Issues about how to better our bridge at the top V

February 19, 2011 at 8:22 am Leave a comment

The point of yesterday’s story about Vietnam is that chess is considered to be important and not trivial. The point is that the Vietnamese don’t do it for bridge and, I imagine, wouldn’t in a pink fit. And the point is that it is considered a vital investment because the rest of the world thinks chess is important too.

This is a NEWS report recently posted on the internet late last month:

Vietnamese chess players falter at home Vietnam Daily News

The Vietnamese squad failed expectations at the recently concluded international chess tournament – HDBank Open Cup – with the top and second seeded players ending up in fourth and fifth positions.

Le Quang Liem, ranked 79th in the world (Elo 2664), was top seed at the January 4-9 competition held at Ho Chi Minh City’s Rex Hotel.

“With the highest Elo and as the top seed, I was under pressure in games against strong contestants from China and the Philippines.

“As a result, I started all the games with an idea of having to be the winner, so sometimes I was stressed and made some wrong moves, especially in the decisive game against Filipino Gomez John Paul, which made it impossible for me to fight for the championship.”

Some observers said that Liem’s approach of playing to win, and taking risks to do it, has both helped and harmed him.

It was this approach, they say, that stripped Liem of his chance of winning the gold medal at the Asian Games in China last November, having to settle for silver.


With seven points after nine games, China’s Yu Yangyi won the men’s title at the HDBank Open Cup which concluded at Ho Chi Minh City’s Rex Hotel on January 9. Yu’s compatriot Wen Yang finished second. Wen also had seven points so they were each awarded a US$5,000 cash prize. In the women’s event, Vietnamese player Nguyen Thi Mai Hung finished on top but four other players also had the same 4.5 points, so they were each given $600 in cash prizes.

The situation was repeated at the HDBank Open Cup, they say.

Liem said, “It may be my way. In any game against a stronger or weaker player, I always set the goal of winning the game.

“It doesn’t mean I don’t respect them. It is a matter of spirit. If you don’t set the goal of winning a game, you are the loser before the game starts.”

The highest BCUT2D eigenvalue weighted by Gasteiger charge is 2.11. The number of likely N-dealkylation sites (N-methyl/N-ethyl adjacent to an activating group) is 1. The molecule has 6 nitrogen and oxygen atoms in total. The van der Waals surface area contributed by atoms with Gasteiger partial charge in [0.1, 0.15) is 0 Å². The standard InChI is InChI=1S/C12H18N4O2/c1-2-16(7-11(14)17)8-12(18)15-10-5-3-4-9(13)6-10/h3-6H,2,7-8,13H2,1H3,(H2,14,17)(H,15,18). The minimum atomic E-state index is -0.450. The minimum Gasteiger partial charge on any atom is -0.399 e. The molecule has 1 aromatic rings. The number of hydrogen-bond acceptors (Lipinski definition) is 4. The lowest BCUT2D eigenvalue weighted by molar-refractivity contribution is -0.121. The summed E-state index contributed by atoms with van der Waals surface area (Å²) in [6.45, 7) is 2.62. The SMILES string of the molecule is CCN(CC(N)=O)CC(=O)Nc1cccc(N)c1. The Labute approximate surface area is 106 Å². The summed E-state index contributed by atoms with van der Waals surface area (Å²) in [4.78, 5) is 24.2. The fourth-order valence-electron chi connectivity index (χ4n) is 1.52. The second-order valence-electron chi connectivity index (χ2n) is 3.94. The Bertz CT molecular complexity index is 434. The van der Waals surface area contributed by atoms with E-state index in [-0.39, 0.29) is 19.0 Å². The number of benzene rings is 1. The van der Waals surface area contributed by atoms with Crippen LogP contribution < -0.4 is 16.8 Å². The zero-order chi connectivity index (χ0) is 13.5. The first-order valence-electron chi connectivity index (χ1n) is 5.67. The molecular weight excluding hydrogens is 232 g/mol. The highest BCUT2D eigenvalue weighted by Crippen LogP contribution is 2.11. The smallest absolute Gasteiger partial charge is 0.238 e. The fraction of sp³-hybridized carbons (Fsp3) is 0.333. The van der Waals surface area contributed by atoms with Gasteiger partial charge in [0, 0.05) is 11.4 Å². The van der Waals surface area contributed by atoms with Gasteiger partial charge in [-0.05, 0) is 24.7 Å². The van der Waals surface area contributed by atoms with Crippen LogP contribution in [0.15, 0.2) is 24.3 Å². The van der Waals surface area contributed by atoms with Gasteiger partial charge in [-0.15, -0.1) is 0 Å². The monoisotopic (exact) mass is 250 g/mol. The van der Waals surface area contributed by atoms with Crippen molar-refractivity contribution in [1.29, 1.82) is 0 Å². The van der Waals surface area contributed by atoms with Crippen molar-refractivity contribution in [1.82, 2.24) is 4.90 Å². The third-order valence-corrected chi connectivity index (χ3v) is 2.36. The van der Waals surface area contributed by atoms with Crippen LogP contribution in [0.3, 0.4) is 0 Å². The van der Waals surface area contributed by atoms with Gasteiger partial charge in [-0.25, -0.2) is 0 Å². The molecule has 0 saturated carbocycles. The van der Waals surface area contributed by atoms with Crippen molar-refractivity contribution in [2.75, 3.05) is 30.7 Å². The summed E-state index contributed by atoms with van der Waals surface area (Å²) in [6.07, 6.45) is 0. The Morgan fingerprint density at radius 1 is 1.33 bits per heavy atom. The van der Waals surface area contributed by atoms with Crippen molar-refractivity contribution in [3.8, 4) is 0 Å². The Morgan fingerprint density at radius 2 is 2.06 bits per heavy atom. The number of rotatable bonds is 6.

Coach Lam Minh Chau had this to say: “It is the same in every contest. The top seed is always under pressure to win all the games.

“Some people say Liem always wants to win. I think it has its own advantages and disadvantages.”

Chau said a good player must have a special, even unusual, character. This is why Liem and Vietnam’s second best player, Nguyen Ngoc Truong Son, have several times recorded great wins against much stronger players.

He added however, that both Liem and Son need to change some of their ways, and aim at occasional draws in key games to be in a good position.

“I think Liem and Son will make their own changes in international competitions in the near future,” Chau said.
Reported by Hoang Quynh

end of report.

There has been some discussion on this blog recently suggesting that bridge was popular in the 1930s because it was sold as something trivial, but nothing could be further from the truth. In fact newspapers of the day in Australia – and I’m only guessing elsewhere, since bridge wasn’t especially popular here – had these sorts of reports on bridge in that period.

It is obvious that bridge has all sorts of drawbacks. It is associated with gambling; it has a most unfortunate choice of name – ‘bridge’ – as Peter Gill pointed out recently in comments; it has a shorter history. But if you look at why bridge is not respected it isn’t for these reasons. After all, the average person who thinks ‘Wow, that is SO amazing, you play chess, you must be SO clever’ also thinks ‘Yeah, bridge champion…my grandmother’s one of those. And my aunt. And my….’ That is NOT because they are all boned up on the history of chess and bridge. They wouldn’t actually have a clue if bridge has been around since Greco-Roman wrestling or since last year. The reasons why they think the negative way they do about bridge and the positive way they do about chess is because bridge markets itself by dumbing itself down in every way possible, while chess does the opposite.

People are drawn to play chess because it is hard. They are invited to play bridge because it is easy.


Entry filed under: thoughts on bridge.

Issues about how to better our bridge at the top IV Issues about how to better our bridge at the top VI

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